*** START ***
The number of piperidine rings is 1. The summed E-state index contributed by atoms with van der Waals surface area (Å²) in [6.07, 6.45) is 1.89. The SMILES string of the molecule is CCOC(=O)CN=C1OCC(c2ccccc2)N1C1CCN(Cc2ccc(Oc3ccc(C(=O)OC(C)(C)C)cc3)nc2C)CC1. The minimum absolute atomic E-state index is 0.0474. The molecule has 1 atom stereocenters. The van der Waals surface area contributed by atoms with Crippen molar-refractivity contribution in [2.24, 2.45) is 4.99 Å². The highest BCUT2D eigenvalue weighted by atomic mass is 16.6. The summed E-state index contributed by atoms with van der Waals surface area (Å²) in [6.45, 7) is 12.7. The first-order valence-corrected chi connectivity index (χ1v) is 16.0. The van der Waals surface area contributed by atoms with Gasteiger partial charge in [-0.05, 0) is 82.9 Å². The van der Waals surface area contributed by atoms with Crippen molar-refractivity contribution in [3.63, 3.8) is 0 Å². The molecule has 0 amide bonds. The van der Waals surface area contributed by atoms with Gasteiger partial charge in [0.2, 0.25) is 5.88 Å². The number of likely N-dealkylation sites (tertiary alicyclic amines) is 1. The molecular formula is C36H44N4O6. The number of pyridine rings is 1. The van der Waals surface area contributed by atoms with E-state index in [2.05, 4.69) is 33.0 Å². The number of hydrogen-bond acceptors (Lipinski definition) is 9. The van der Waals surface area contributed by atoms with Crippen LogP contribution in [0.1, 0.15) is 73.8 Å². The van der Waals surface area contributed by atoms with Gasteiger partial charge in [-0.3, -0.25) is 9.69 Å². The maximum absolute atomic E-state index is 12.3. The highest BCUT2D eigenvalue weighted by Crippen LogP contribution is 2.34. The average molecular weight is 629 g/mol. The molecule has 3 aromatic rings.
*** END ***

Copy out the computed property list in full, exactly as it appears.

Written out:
The number of piperidine rings is 1. The summed E-state index contributed by atoms with van der Waals surface area (Å²) in [6.07, 6.45) is 1.89. The SMILES string of the molecule is CCOC(=O)CN=C1OCC(c2ccccc2)N1C1CCN(Cc2ccc(Oc3ccc(C(=O)OC(C)(C)C)cc3)nc2C)CC1. The minimum absolute atomic E-state index is 0.0474. The molecule has 1 atom stereocenters. The van der Waals surface area contributed by atoms with Crippen molar-refractivity contribution in [2.24, 2.45) is 4.99 Å². The highest BCUT2D eigenvalue weighted by atomic mass is 16.6. The summed E-state index contributed by atoms with van der Waals surface area (Å²) in [6.45, 7) is 12.7. The first-order valence-corrected chi connectivity index (χ1v) is 16.0. The van der Waals surface area contributed by atoms with Gasteiger partial charge in [-0.05, 0) is 82.9 Å². The van der Waals surface area contributed by atoms with Crippen molar-refractivity contribution in [3.63, 3.8) is 0 Å². The molecule has 0 amide bonds. The van der Waals surface area contributed by atoms with Gasteiger partial charge in [0.2, 0.25) is 5.88 Å². The number of likely N-dealkylation sites (tertiary alicyclic amines) is 1. The molecular formula is C36H44N4O6. The number of pyridine rings is 1. The van der Waals surface area contributed by atoms with E-state index in [2.05, 4.69) is 33.0 Å². The number of hydrogen-bond acceptors (Lipinski definition) is 9. The van der Waals surface area contributed by atoms with Crippen LogP contribution in [0.1, 0.15) is 73.8 Å². The van der Waals surface area contributed by atoms with Gasteiger partial charge in [-0.3, -0.25) is 9.69 Å². The maximum absolute atomic E-state index is 12.3. The highest BCUT2D eigenvalue weighted by Crippen LogP contribution is 2.34. The average molecular weight is 629 g/mol. The molecule has 3 aromatic rings.